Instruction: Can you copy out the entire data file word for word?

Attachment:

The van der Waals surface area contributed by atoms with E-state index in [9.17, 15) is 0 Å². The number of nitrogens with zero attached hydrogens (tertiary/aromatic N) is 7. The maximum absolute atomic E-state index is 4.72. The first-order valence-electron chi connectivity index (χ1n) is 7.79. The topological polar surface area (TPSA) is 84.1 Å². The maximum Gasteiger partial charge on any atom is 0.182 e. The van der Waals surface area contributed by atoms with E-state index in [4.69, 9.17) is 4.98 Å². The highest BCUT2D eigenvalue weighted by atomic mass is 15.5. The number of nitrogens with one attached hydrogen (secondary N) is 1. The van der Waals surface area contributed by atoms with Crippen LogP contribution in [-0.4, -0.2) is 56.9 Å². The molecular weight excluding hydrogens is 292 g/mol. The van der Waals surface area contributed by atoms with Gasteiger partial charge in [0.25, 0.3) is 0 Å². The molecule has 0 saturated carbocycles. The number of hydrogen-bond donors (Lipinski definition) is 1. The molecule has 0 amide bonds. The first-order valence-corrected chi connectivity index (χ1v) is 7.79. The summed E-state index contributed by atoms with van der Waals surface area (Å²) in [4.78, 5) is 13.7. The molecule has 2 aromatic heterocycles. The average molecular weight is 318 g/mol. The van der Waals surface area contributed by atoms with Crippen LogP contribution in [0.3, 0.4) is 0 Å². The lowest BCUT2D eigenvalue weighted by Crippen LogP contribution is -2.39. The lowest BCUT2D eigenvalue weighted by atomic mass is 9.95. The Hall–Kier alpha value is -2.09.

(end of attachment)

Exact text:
The van der Waals surface area contributed by atoms with E-state index in [9.17, 15) is 0 Å². The number of nitrogens with zero attached hydrogens (tertiary/aromatic N) is 7. The maximum absolute atomic E-state index is 4.72. The first-order valence-electron chi connectivity index (χ1n) is 7.79. The topological polar surface area (TPSA) is 84.1 Å². The maximum Gasteiger partial charge on any atom is 0.182 e. The van der Waals surface area contributed by atoms with E-state index in [4.69, 9.17) is 4.98 Å². The highest BCUT2D eigenvalue weighted by atomic mass is 15.5. The number of nitrogens with one attached hydrogen (secondary N) is 1. The van der Waals surface area contributed by atoms with Crippen LogP contribution in [-0.4, -0.2) is 56.9 Å². The molecular weight excluding hydrogens is 292 g/mol. The van der Waals surface area contributed by atoms with Gasteiger partial charge in [0.25, 0.3) is 0 Å². The molecule has 0 saturated carbocycles. The number of hydrogen-bond donors (Lipinski definition) is 1. The molecule has 0 amide bonds. The first-order valence-corrected chi connectivity index (χ1v) is 7.79. The summed E-state index contributed by atoms with van der Waals surface area (Å²) in [4.78, 5) is 13.7. The molecule has 2 aromatic heterocycles. The average molecular weight is 318 g/mol. The van der Waals surface area contributed by atoms with Crippen LogP contribution in [0.3, 0.4) is 0 Å². The lowest BCUT2D eigenvalue weighted by Crippen LogP contribution is -2.39. The lowest BCUT2D eigenvalue weighted by atomic mass is 9.95. The Hall–Kier alpha value is -2.09.